SPME–GC-MS of volatile and leachable compounds

We followed Rombolà et al. (2015) for qualitative analysis of SB and MB solid char and their water leachates, with minor modifications. Briefly, for headspace (HS)-SPME of solid biochars, 0.5 grams of sample was placed in a 10 mL headspace vial and spiked with 2.0 mL of 1 ppm O-eugenol as an internal standard. HS vials were placed on a heating plate at 150 °C for 30 min while a Carboxen-PDMS fiber was inserted into the top 1 mL of the headspace vial on a Agilent 7890A GC system. Following heating the fiber was inserted into the injector and analytes thermally desorbed at 250 °C for 10 min prior to direct injection. GC analysis was carried out using a DB-WAX column (20 m length, 0.20 μm width, 0.10 mm i.d) following the thermal program in Rombolà et al. (2015): 80 °C for 5 min, then 10 °C/min to 250 °C for a total run time of 28 min. MS analysis was carried out on a 5975C Agilent MS with peak identification conducted using the NIST reference spectral library. Detection was made under electron ionization at 60 m/z and an acquisition of 1 scan/s. Hits with over 70% probability and relative match factors higher than 800 were considered; peaks of internal standards were confirmed.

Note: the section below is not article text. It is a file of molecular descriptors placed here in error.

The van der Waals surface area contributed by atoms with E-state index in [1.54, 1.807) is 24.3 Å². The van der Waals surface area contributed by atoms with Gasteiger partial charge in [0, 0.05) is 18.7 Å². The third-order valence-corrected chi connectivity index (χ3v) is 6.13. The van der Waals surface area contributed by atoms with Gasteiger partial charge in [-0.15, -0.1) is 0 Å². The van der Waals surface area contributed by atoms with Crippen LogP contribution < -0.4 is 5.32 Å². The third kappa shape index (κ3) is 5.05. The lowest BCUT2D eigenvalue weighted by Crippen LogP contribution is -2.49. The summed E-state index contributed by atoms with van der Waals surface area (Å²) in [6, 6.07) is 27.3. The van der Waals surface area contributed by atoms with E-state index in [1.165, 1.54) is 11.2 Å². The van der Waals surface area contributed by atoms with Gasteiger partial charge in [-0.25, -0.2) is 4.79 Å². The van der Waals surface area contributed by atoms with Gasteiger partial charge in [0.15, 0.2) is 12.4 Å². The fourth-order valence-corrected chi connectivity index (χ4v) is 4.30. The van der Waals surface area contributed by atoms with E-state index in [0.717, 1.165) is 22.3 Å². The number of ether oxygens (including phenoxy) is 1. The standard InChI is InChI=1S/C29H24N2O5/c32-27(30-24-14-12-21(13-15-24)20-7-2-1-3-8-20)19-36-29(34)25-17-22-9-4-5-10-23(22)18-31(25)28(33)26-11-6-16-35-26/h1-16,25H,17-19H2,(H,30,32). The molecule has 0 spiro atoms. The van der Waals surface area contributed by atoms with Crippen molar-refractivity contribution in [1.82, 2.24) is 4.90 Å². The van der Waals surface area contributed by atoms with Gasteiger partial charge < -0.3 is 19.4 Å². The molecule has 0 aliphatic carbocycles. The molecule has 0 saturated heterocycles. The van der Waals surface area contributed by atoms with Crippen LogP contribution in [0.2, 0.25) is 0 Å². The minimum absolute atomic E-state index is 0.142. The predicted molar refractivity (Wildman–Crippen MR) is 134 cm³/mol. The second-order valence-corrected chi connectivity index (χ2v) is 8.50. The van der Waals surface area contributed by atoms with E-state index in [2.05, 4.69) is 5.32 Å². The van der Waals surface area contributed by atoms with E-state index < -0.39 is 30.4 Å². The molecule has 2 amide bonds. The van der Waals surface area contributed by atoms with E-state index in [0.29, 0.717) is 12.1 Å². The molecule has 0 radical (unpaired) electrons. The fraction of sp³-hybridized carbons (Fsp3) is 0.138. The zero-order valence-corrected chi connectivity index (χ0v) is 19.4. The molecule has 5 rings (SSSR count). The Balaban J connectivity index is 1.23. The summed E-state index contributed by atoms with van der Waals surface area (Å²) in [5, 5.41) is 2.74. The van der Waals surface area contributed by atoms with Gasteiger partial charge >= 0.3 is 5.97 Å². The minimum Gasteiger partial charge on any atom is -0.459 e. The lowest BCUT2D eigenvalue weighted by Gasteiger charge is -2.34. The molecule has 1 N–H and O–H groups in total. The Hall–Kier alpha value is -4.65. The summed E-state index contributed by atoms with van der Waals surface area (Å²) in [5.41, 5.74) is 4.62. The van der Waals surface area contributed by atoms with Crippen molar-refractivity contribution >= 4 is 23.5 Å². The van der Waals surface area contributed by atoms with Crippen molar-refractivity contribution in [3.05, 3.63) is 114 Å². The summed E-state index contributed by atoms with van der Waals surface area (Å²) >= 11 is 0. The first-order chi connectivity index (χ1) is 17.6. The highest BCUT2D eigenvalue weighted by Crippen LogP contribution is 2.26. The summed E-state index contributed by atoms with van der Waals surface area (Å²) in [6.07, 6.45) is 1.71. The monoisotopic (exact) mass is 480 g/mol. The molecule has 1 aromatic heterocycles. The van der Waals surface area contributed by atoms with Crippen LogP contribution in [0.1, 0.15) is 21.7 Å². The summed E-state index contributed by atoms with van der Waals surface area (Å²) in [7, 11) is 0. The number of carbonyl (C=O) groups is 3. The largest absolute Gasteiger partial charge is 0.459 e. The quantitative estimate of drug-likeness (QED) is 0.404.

Direct injection (DI)-SPME of leachates was performed on 3 mL of dionized water leachates (following washing method used for MFT) with 1.0 mL of 2 M KH2PO4 buffer. This sample was spiked with 2.5 mL of 1 ppm O-eugenol, and 2.5 mL of 5 ppm 2-ethyl butyric acid as internal standards, and then placed into 10 mL headspace vials. The Carboxen-PDMS fiber was directly inserted into the solution under magnetic stirring for 30 min at 250 °C. GC-MS analysis was performed as above. Quantification of analytes was not attempted due to the un-reliability of SPME in producing accurate calibration curves with internal standards, a problem also noted in Spokas et al. (2011). All GC-MS analysis were conducted at the Teaching and Research in Analytical Chemistry and Environmental Sciences (TRACES) Centre, University of Toronto, Scarborough (1065 Military Trail, Toronto, ON, M1C 14A). SPME-GC-MS was conducted on SB and MB only since MFT was no longer available at the time of quantification.